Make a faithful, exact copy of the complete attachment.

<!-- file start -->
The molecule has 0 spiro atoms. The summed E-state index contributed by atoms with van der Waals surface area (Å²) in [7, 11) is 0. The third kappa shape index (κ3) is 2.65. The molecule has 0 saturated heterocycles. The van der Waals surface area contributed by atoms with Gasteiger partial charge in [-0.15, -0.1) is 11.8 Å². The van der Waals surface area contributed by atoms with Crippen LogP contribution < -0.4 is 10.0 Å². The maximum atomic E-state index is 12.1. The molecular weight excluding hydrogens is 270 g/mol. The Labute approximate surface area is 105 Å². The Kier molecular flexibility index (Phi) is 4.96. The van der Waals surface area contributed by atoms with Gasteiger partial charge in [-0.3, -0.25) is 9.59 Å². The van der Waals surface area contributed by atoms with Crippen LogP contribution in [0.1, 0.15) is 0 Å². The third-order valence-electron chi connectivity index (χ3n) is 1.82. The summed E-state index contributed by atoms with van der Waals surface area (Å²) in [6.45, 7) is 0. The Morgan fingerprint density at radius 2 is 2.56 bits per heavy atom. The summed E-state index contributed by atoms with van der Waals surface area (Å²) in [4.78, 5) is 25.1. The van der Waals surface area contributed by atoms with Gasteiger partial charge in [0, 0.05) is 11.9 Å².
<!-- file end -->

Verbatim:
The molecule has 0 spiro atoms. The summed E-state index contributed by atoms with van der Waals surface area (Å²) in [7, 11) is 0. The third kappa shape index (κ3) is 2.65. The molecule has 0 saturated heterocycles. The van der Waals surface area contributed by atoms with Gasteiger partial charge in [-0.15, -0.1) is 11.8 Å². The van der Waals surface area contributed by atoms with Crippen LogP contribution < -0.4 is 10.0 Å². The maximum atomic E-state index is 12.1. The molecular weight excluding hydrogens is 270 g/mol. The Labute approximate surface area is 105 Å². The Kier molecular flexibility index (Phi) is 4.96. The van der Waals surface area contributed by atoms with Gasteiger partial charge in [-0.3, -0.25) is 9.59 Å². The van der Waals surface area contributed by atoms with Crippen LogP contribution in [0.1, 0.15) is 0 Å². The third-order valence-electron chi connectivity index (χ3n) is 1.82. The summed E-state index contributed by atoms with van der Waals surface area (Å²) in [6.45, 7) is 0. The Morgan fingerprint density at radius 2 is 2.56 bits per heavy atom. The summed E-state index contributed by atoms with van der Waals surface area (Å²) in [4.78, 5) is 25.1. The van der Waals surface area contributed by atoms with Gasteiger partial charge in [0, 0.05) is 11.9 Å².